I am not a number person. If fact, it’s embarrassing how often I have to use a calculator. I cannot remember statistics. But I am obsessed with them. What’s my number on the scale? What’s my number on my retirement account? What’s my number in relation to my level at work? What’s my number for my last run? How many people liked my last blog post? What’s my number attached to the value of my house? I am not my number – and neither are you.
This past week I worked especially hard at work. I put in some extra time and effort because I’m going for a promotion and I’m feeling inspired. And there are some extra bonuses available so I’m making sure that my clients and team can take advantage of them. After some late nights I was tired. And although I had some great things happen, I also had a few disappointments and became frustrated that I wouldn’t hit my next promotion level. And then I heard a voice in my head say to me, “Becky, you are not your numbers.”
I had learned this lesson when I was 19 years old. I had been selling books door to door in Rockville, MD – a suburb of D.C. And after 86 hours of work that week in six days (I know, we did nothing else!) I was a wreck because of my “units”. Units were how we would measure our success for the week. The more units you sold, the more money you made, and obviously, the better you were. Except that wasn’t the case. My manager had pulled me aside after this particular week and said, “Becky, you aren’t your units. Stopping judging yourself as if you are.”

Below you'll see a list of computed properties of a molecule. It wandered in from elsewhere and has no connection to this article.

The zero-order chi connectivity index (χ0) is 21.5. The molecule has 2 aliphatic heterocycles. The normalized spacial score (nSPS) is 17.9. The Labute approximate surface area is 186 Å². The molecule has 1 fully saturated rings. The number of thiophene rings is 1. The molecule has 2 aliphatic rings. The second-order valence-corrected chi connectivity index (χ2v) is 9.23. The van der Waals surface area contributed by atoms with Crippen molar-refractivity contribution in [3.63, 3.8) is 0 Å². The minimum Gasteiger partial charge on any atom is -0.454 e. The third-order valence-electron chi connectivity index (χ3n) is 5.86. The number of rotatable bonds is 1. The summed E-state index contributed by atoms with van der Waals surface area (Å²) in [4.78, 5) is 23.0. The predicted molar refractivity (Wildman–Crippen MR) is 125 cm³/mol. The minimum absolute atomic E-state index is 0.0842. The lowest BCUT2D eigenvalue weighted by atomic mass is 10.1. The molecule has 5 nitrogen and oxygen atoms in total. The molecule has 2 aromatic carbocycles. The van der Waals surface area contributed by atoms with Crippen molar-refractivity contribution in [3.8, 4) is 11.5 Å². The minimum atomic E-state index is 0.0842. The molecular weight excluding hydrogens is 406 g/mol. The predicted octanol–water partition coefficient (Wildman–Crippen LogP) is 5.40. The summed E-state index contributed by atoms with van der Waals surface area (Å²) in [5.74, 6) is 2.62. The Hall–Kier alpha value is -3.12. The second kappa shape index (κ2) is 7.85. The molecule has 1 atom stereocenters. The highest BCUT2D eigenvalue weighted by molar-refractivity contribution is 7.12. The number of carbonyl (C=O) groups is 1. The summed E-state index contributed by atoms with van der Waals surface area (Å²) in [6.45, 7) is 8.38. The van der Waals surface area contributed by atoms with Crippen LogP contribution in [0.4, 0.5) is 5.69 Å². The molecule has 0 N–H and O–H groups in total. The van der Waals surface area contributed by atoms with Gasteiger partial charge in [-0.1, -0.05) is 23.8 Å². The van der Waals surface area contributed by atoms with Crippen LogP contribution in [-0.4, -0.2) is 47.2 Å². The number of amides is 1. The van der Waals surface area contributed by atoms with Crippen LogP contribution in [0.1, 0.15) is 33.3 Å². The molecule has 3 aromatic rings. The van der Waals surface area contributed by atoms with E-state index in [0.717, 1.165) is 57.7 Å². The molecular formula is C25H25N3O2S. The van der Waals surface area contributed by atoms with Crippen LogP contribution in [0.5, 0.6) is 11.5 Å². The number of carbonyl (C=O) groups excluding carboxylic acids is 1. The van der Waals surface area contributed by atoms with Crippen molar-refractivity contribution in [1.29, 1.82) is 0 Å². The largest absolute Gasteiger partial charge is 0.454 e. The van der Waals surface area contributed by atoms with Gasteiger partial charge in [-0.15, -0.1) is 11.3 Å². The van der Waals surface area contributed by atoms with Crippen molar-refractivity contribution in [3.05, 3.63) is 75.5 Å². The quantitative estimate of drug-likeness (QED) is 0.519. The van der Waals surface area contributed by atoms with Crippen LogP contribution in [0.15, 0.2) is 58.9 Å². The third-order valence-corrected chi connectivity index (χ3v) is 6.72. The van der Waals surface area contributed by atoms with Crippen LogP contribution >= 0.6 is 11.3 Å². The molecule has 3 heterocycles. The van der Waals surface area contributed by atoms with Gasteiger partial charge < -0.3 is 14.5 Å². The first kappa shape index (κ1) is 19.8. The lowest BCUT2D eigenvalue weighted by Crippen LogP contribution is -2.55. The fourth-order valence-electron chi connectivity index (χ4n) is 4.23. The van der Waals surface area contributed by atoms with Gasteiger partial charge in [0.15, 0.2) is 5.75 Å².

So this little statement made its way back to me this week. And I thought about all the numbers we attach ourselves to and judge one another for. We are not the car we drive. We are not the expensive home we own. We aren’t the fancy vacations we take. The only numbers that define us are the ones on our tombstones. No one will mention at our funeral how great we were because we made a lot of money. And while we all know this, it’s so easy to get ourselves caught up in it on a daily basis.
I’m still going for the promotion to the next level at work. I’m still looking at the scale and trying to see a smaller number. My husband and I still look at our kids’ college funds and want that number to grow. I’m just going to give myself some space and not attach my self-worth to it. I hope you will join me.
Family photo by Tracy Walsh Photography